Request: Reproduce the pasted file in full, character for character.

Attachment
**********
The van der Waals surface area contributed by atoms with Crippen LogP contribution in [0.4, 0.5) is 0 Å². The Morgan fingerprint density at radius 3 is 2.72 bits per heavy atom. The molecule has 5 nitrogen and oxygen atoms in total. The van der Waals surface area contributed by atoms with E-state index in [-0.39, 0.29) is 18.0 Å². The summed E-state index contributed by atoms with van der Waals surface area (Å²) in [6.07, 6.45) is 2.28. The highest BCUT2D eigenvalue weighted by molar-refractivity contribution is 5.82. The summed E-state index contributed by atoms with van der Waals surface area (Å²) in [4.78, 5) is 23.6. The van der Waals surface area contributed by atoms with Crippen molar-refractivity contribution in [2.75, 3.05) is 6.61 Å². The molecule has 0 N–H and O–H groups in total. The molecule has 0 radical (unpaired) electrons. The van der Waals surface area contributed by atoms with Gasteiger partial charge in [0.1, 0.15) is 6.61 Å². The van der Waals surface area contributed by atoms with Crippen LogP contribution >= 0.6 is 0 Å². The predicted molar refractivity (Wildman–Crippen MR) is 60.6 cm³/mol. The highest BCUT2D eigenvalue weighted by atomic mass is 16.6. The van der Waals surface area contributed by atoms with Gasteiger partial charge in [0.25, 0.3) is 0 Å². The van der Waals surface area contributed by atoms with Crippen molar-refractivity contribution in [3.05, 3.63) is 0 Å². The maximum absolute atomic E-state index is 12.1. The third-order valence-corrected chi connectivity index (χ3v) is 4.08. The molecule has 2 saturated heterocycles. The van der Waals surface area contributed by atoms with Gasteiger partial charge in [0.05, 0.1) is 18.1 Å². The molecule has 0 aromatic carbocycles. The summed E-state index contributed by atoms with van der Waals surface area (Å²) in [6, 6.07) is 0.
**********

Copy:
The van der Waals surface area contributed by atoms with Crippen LogP contribution in [0.4, 0.5) is 0 Å². The Morgan fingerprint density at radius 3 is 2.72 bits per heavy atom. The molecule has 5 nitrogen and oxygen atoms in total. The van der Waals surface area contributed by atoms with E-state index in [-0.39, 0.29) is 18.0 Å². The summed E-state index contributed by atoms with van der Waals surface area (Å²) in [6.07, 6.45) is 2.28. The highest BCUT2D eigenvalue weighted by molar-refractivity contribution is 5.82. The summed E-state index contributed by atoms with van der Waals surface area (Å²) in [4.78, 5) is 23.6. The van der Waals surface area contributed by atoms with Crippen molar-refractivity contribution in [2.75, 3.05) is 6.61 Å². The molecule has 0 N–H and O–H groups in total. The molecule has 0 radical (unpaired) electrons. The van der Waals surface area contributed by atoms with Gasteiger partial charge in [0.1, 0.15) is 6.61 Å². The van der Waals surface area contributed by atoms with Crippen LogP contribution >= 0.6 is 0 Å². The predicted molar refractivity (Wildman–Crippen MR) is 60.6 cm³/mol. The highest BCUT2D eigenvalue weighted by atomic mass is 16.6. The van der Waals surface area contributed by atoms with Gasteiger partial charge in [0.25, 0.3) is 0 Å². The van der Waals surface area contributed by atoms with Crippen molar-refractivity contribution in [3.05, 3.63) is 0 Å². The maximum absolute atomic E-state index is 12.1. The third-order valence-corrected chi connectivity index (χ3v) is 4.08. The molecule has 2 saturated heterocycles. The van der Waals surface area contributed by atoms with Gasteiger partial charge in [0.05, 0.1) is 18.1 Å². The molecule has 0 aromatic carbocycles. The summed E-state index contributed by atoms with van der Waals surface area (Å²) in [6, 6.07) is 0.